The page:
Through your will you may leave separate property to anyone you wish. Separate property is property in which the ownership has been kept separate and comes from outside of the marriage, such as a gift or inheritance obtained during the marriage. Also, property owned before the marriage remains separate property if it is kept segregated and can be identified. Mutations, reinvestment and changes in form do not alter separate property, if it can be identified. For the marital estate, called joint industry property, you must leave your surviving spouse not less than one-half (1/2). Joint industry property is all property which is accumulated during the marriage as a result of the effort or earnings of the married couple. It makes no difference in whose name it is owned, nor whose labor or earnings acquired it. It is still joint industry property. That there is no tax on estate left to a surviving spouse. However, when the surviving spouse dies there may be Federal or Oklahoma estate tax owing. If the combined value of all the property that you and your spouse own, including your house, life insurance, IRA balances, 401K plan balances and the like will exceed the non-taxable amount, then you should consider a will with an estate tax saving plan. A will with a testamentary trust can provide for the care of a spouse in a nursing home. The will can be set up containing a special needs trusts and shelter the inheritance from nursing home cost so as to not disqualify your spouse from Medicaid. Avoiding joint tenancy ownership of property and making a will is the best method for taking care of your spouse and protecting your children. If you have minor children of a prior marriage, it is necessary to provide for their nurturing, education, support and maintenance until each child comes to what you believe is an age of responsibility. It is possible to use a testamentary trust within your will to provide for both your spouse and your children. This way both your spouse and your minor children are provided for properly. If you have adult children, avoiding joint tenancy ownership of property and making a will is the best method to insure that your children will receive their inheritance following you or your spouses death. At your death, if you have a will you may leave a portion of your estate to your children and a portion to your spouse. Or, you may provide through a testamentary trust that the surviving spouse will have the use and benefit of your estate during the surviving spouses life. At the death of the your spouse, your estate would then pass on to your children. Many young healthy married couples find joint tenancy ownership a convenient method of ownership. We almost never recommend joint ownership for anyone over the age of 50 or for anyone with health concerns. We have seen one spouse pass away and thirty days later the other spouse die. Joint ownership will not avoid probate in that case. We have seen one spouse become incapacitated. Joint ownership will not help you if your spouse is incompetent. You will likely end up having a guardian appointed. Anyone over the age of 50 or anyone with a health concern is normally better off with a revocable trust. It is true that joint tenancy with right of survivorship avoids probate, because whatever is owned in joint tenancy will pass to the surviving owner. But it only avoids probate on the death of the first joint tenant. Everything owned jointly will pass automatically to the surviving spouse and is usually a good way for younger married couples to own property. But joint ownership does not avoid probate when both of the joint owners die at the same time or within a short time of each other. If that were to happen and there was not a will, your estate would go to those persons designated by state law as your heirs. Many times the heirs at law are not who should be inheriting or are not who you would want to inherit your estate. A will allows you to specify who inherits your estate. Yes and no. If a married couple owns everything in joint tenancy and they have wills, there would not be a probate upon the death of the first spouse. Everything automatically passes to the surviving joint tenant. There would be a probate if husband and wife both died and there would be a probate at the death of the surviving spouse. If property is not owned jointly, a will is required to be probated upon the death of the owner of the property. Contract investments, such as life insurance, 401K plans and IRAS are not probated if a beneficiary is named to receive the property at death. It is also possible to use a revocable trust and avoid probate. You may disinherit any child and their descendants through your will. You can provide for a disabled child by using a special and supplemental needs trust in your will. If the child is severely disabled and will qualify for state assistance, SSI or Medicaid or some other means tested program, special care must be taken so your child will not be disqualified because of the inheritance.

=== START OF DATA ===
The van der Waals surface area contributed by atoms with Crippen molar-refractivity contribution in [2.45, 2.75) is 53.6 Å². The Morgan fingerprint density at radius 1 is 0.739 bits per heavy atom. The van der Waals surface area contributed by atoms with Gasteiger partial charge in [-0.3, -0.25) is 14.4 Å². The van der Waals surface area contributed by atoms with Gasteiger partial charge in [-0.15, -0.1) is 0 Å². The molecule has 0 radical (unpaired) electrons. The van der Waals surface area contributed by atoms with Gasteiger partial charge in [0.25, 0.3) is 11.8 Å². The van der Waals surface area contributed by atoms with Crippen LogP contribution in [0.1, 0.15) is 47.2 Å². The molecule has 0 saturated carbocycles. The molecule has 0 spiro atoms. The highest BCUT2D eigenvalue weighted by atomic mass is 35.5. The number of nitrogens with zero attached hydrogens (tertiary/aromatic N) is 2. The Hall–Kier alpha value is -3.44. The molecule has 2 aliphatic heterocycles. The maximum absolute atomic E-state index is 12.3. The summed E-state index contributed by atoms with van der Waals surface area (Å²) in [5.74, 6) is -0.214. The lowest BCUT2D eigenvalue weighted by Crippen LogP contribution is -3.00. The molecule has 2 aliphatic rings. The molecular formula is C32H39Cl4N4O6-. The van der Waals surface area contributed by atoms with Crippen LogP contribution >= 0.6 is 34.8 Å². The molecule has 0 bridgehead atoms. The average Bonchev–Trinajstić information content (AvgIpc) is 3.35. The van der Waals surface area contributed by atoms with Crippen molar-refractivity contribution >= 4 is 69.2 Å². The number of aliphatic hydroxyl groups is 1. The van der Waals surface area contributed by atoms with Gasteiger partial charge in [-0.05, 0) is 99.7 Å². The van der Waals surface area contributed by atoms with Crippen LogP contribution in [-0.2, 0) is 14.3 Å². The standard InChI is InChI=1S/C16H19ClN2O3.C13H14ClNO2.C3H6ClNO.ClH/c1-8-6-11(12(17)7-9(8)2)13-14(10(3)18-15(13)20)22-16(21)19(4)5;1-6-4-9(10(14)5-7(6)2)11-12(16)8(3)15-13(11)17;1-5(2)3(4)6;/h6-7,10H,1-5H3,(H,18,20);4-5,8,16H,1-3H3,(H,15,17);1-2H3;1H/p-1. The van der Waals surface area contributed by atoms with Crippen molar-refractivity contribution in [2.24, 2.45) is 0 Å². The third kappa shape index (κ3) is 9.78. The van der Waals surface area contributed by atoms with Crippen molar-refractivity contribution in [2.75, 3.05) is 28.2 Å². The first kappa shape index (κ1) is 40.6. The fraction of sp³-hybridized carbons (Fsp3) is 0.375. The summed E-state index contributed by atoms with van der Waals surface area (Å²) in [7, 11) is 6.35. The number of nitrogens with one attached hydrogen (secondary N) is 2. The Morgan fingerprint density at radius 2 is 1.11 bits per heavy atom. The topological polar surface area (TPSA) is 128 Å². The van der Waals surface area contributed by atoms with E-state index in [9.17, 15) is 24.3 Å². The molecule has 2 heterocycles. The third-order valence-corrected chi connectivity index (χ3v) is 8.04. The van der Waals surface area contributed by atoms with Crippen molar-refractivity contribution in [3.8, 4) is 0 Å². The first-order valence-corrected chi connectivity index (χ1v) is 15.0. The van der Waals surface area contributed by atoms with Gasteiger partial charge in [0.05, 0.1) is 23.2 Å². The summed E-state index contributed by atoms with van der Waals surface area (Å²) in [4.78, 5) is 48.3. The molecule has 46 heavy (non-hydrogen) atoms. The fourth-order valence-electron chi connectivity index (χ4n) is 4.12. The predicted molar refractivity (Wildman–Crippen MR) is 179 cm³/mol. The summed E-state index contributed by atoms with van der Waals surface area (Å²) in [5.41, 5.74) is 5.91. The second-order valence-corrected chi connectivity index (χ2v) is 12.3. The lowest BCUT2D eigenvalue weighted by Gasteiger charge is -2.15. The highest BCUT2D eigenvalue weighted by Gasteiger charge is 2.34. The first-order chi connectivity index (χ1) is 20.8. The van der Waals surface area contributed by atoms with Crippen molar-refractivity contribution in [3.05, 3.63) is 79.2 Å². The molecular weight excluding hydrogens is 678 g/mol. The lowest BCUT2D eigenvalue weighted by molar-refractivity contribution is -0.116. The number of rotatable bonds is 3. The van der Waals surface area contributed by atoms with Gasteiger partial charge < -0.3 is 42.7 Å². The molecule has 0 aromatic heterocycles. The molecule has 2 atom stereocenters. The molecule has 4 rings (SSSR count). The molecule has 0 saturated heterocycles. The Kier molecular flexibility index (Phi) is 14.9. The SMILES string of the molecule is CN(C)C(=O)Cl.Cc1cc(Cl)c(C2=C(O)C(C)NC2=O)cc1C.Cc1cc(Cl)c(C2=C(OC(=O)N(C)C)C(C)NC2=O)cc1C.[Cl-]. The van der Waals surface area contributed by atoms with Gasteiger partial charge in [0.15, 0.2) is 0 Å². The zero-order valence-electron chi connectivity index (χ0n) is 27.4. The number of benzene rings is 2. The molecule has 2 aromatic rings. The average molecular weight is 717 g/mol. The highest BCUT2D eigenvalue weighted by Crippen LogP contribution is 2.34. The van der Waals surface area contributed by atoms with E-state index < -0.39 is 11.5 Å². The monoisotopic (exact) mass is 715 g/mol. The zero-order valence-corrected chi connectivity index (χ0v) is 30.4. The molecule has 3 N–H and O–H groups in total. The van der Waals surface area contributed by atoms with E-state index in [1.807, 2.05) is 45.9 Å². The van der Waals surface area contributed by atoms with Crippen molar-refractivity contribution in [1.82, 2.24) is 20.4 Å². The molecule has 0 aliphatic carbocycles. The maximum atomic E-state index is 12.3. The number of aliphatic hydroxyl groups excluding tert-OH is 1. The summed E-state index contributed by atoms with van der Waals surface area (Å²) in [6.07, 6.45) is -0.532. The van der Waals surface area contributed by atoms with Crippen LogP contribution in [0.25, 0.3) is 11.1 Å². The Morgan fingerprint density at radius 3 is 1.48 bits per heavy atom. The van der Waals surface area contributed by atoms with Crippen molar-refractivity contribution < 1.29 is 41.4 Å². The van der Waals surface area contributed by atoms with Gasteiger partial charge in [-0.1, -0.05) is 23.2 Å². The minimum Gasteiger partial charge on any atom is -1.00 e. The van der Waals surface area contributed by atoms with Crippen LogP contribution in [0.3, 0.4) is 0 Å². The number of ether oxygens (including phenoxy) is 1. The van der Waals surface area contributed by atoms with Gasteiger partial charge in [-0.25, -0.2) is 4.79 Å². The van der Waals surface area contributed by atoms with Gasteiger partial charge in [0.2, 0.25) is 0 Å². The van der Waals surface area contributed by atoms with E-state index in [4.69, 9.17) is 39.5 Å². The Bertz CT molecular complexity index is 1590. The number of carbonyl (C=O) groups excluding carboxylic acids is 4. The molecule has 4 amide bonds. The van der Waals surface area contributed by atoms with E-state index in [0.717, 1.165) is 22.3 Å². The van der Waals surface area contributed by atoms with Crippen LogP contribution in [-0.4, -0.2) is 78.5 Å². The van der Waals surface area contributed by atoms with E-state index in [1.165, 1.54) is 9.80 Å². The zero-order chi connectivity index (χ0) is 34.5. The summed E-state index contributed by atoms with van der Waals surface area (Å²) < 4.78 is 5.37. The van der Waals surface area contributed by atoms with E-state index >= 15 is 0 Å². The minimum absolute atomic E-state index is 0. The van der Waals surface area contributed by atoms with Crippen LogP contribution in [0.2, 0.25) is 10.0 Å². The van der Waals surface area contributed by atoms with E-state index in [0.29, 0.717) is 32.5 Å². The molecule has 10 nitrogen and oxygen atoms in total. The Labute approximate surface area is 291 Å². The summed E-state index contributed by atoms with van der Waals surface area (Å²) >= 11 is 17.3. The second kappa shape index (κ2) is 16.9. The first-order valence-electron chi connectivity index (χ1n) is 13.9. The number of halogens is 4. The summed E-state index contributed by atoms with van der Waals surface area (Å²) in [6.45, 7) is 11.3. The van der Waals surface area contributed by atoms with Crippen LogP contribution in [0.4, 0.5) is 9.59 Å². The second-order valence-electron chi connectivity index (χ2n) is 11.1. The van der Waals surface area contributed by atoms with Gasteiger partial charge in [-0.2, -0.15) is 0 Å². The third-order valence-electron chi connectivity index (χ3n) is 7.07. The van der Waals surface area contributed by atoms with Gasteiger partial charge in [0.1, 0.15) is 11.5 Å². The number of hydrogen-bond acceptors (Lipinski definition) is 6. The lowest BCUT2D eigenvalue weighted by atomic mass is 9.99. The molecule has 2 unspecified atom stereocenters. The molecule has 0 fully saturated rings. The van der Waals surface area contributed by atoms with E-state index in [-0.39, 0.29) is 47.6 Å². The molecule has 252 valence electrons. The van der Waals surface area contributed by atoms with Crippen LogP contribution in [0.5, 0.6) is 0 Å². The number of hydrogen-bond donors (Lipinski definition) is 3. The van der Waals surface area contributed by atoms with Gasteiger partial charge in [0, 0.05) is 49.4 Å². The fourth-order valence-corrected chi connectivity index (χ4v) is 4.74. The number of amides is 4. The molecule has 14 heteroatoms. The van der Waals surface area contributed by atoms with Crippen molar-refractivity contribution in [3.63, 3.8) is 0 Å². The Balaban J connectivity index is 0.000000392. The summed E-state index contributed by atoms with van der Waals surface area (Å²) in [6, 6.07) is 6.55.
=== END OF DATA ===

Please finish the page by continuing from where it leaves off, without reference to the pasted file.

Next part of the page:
Making a will is the cornerstone to protect your children following your death. You may also name your children as beneficiaries to your life insurance or your IRA or 401K plan.